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Jel Classification:Q54 

Working Paper
Non-renewable resources, extraction technology, and endogenous growth

We document that global resource extraction has strongly increased with economic growth, while prices have exhibited stable trends for almost all major non-renewable resources from 1700 to 2018. Why have resources not become scarcer as suggested by standard economic theory? We develop a theory of extraction technology, geology and growth grounded in stylized facts. Rising resource demand incentivises firms to invest in new technology to increase their economically extractable reserves. Prices remain constant because increasing returns from the geological distribution of resources offset ...
Working Papers , Paper 1506

Working Paper
Natural Disasters, Climate Change, and Sovereign Risk

I investigate how natural disaster can exacerbate fiscal vulnerabilities and trigger sovereign defaults. I extend a standard sovereign default model to include disaster risk and calibrate it to a sample of seven Caribbean countries that are frequently hit by hurricanes. I find that hurricane risk reduces government's ability to issue debt and that climate change may further restrict market access. Next, I show that "disaster clauses", that provide debt-servicing relief, improve government ability to borrow and mitigate the adverse impact of climate change on government's borrowing conditions.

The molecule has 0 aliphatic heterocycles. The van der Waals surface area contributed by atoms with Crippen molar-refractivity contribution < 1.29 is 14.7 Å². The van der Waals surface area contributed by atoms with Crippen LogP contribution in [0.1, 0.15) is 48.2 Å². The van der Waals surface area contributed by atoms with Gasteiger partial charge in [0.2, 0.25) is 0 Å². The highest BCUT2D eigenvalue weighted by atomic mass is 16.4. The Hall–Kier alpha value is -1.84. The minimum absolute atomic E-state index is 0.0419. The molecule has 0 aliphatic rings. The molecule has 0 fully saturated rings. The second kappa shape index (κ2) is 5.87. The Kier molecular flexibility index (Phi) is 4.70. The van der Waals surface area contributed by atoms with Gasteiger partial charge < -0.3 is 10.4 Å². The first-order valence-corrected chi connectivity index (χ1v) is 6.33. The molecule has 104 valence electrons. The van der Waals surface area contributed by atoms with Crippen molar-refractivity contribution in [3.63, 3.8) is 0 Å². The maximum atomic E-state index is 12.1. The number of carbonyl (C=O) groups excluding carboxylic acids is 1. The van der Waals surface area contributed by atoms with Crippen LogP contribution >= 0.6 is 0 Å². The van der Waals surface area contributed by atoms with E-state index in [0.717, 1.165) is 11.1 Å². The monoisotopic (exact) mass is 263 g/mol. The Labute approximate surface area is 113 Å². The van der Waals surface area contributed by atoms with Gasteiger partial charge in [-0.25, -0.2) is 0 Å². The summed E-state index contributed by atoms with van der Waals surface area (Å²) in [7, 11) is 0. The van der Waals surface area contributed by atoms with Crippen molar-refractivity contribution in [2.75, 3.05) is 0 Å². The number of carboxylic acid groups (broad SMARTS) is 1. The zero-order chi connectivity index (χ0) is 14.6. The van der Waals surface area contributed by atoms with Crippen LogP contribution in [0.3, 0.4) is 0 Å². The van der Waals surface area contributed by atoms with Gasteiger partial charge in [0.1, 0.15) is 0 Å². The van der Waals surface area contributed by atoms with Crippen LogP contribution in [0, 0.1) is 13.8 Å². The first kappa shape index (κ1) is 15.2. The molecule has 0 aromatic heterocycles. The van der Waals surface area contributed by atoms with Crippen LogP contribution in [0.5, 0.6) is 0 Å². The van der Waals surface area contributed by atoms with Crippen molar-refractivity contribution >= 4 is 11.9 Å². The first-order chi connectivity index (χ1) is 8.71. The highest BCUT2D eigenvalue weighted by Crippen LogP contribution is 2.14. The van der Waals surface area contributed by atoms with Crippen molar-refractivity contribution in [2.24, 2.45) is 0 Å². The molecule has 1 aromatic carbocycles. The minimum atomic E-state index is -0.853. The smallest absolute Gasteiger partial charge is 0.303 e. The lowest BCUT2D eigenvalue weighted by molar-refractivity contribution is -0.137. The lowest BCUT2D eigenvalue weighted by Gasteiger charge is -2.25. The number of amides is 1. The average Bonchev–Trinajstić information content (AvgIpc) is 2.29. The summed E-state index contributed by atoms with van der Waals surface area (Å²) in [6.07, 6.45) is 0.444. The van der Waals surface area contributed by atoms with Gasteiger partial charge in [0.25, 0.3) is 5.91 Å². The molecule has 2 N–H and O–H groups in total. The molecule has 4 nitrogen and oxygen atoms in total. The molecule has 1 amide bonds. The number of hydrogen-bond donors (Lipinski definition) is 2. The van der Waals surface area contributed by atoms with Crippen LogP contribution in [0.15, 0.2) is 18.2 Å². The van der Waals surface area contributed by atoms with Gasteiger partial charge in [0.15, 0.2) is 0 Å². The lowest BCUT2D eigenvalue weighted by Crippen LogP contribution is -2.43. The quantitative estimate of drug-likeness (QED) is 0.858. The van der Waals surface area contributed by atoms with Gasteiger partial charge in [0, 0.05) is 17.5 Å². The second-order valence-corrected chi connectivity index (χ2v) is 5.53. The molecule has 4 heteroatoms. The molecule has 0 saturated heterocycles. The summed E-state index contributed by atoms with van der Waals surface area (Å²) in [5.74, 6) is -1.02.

International Finance Discussion Papers , Paper 1291

Working Paper
Effects of Wildfire Destruction on Migration, Consumer Credit, and Financial Distress

The scale of wildfire destruction has grown exponentially in recent years, destroying nearly 25,000 buildings in the United States during 2018 alone. However, there is still limited research exploring how wildfires affect migration patterns and household finances. In this study, we evaluate the effects of wildfire destruction on in-migration and out-migration probability at the Census tract level in the United States from 1999 to 2018. We then shift to the individual level and examine changes in homeownership, consumer credit usage, and financial distress among people whose neighborhood ...
Working Papers , Paper 21-29

Working Paper
Climate Defaults and Financial Adaptation

We analyze the relationship between climate-related disasters and sovereign debt crises using a model with capital accumulation, sovereign default, and disaster risk. We find that disaster risk and default risk together lead to slow post-disaster recovery and heightened borrowing costs. Calibrating the model to Mexico, we find that the increase in cyclone risk due to climate change leads to a welfare loss equivalent to a permanent 1% consumption drop. However, financial adaptation via catastrophe bonds and disaster insurance can reduce these losses by about 25%. Our study highlights the ...
Working Paper , Paper 23-06

Working Paper
The rising tide lifts some interest rates: climate change, natural disasters, and loan pricing

We investigate how corporate loan costs are affected by climate change-related natural disasters. We construct granular measures of borrowers’ exposure to natural disasters and then disentangle the direct effects of disasters from the effects of lenders updating their beliefs about the impact of future disasters. Following a climate change-related disaster, spreads on loans of at-risk, yet unaffected borrowers, spike and are amplified when attention to climate change is high. Weaker borrowers with the most extreme exposure to these disasters suffer the highest increase in spreads. ...
International Finance Discussion Papers , Paper 1345